This week, Ira spoke with Patty Ascher. To listen to the interview click below.
Las Vegas based, Brazilian born singer Patty Ascher is performing residency shows at the Downtown Las Vegas Container Park every Wednesday at 7 p.m.
Born in Sao Paolo, Brazil, Ascher grew up in a musical household. Her father Neno was part of a very successful Brazilian band from the 70s called “Os Incríveis” (The Incredibles). “My father is a musician, his brother is a very popular arranger and maestro in Brazil and all my cousins play an instrument,” she says. As a singer, she cites Brazilian divas Leny Andrade and Gal Costa along with American jazz divas Nina Simone, Ella Fitzgerald and Dinah Washington as important influences. “What they all have in common,” says Ascher, “is personality. When you hear them you do know who is singing.”
She also lists Nat “King” Cole, Frank Sinatra and Al Jarreau as among her favorite male voices, though her earliest vocal influence may have come from a 1930s icon. “The first song I remember in my life was ‘Ain’t Mishbehavin’’ with Fats Waller singing,” she recalls. “I was only three years old and I loved that song. I’d wake up in the morning hearing Fats, and that always stuck with me. Then I discovered Cab Calloway’s ‘Minnie the Moochie’ from a cartoon and I loved that as well. My father then introduced me to Louis Armstrong and I started to listen all the time to his versions of ‘Dream A Little Dream of Me,’ ‘High Society’ and ‘St. James Infirmary.’ I used to love that man singing just to me in my room while I was eating or taking a bath, even when I was sleeping.”
Ascher’s musical horizons eventually expanded to include the Beatles, American Soul and jazz. During her college years while studying for a bachelor’s degree in Literature at the University of São Paulo, she began immersing herself in Brazilian music while harboring a dream of becoming a professional singer.
In 2006, after earning a master’s degree at age 22, she encountered bossa nova pioneer, Roberto Menescal, who invited her to record her first CD, singing Burt Bacharach songs in bossa nova style. “Meeting him was a sign to me,” she says. “It was a chance to go on seriously with a career, working with a great producer and mentor. We released our project one year after our first meeting and it was a dream project. It was an incredible opportunity to sing samba and jazz together. They have a lot in common. Both were born in the ‘new continent’ at the same time from the same mother…Africa.”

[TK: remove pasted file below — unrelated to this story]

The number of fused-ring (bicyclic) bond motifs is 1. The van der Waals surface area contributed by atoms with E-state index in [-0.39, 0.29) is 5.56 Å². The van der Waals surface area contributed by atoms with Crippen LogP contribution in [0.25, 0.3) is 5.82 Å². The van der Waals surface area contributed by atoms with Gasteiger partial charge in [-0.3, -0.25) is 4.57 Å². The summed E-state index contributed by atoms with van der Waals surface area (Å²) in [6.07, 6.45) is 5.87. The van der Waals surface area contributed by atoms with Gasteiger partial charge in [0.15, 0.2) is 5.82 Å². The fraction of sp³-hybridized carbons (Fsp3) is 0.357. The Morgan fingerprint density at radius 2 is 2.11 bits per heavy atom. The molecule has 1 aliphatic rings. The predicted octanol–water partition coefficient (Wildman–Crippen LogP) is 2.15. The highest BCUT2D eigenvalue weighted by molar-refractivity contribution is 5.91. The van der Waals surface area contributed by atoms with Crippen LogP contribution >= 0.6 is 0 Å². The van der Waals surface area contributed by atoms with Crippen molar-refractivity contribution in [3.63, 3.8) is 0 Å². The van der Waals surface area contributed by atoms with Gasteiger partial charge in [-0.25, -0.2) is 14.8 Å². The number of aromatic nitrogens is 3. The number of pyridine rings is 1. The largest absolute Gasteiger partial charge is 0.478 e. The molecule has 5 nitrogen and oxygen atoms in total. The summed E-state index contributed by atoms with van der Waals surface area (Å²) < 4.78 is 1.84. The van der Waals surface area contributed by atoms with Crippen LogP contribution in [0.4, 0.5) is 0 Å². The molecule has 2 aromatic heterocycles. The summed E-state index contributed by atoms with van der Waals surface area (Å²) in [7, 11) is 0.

This week, Ira spoke with Jerry Lewis, Part Two. To listen to the interview click below.
Entertainment legend and Academy Award® winner Jerry Lewis recently performed “An Evening with Jerry Lewis” at the Smith Center. It was a blend of stand-up comedy, gags, trademark vignettes, songs, and big-screen video montages of the Academy Award winner’s most memorable and hilarious feature film moments.
Some highlights of Lewis’ long and successful career:
Jerry Lewis was born Joseph Levitch on March 16, 1926, in Newark, New Jersey. His parents, Rae and Danny Lewis, were professionals in the entertainment world. Jerry’s father was the “total entertainer,” his mother played piano at New York City radio station WOR, made musical arrangements, and was her husband’s musical director.
When only five years old, Jerry made his debut in New York’s Borscht Circuit singing “Brother, Can You Spare A Dime?” By the time he was fifteen, he had perfected a comic routine, miming and silently mouthing lyrics of operatic and popular songs to a phonograph located off-stage. This was known as his “Record Act”.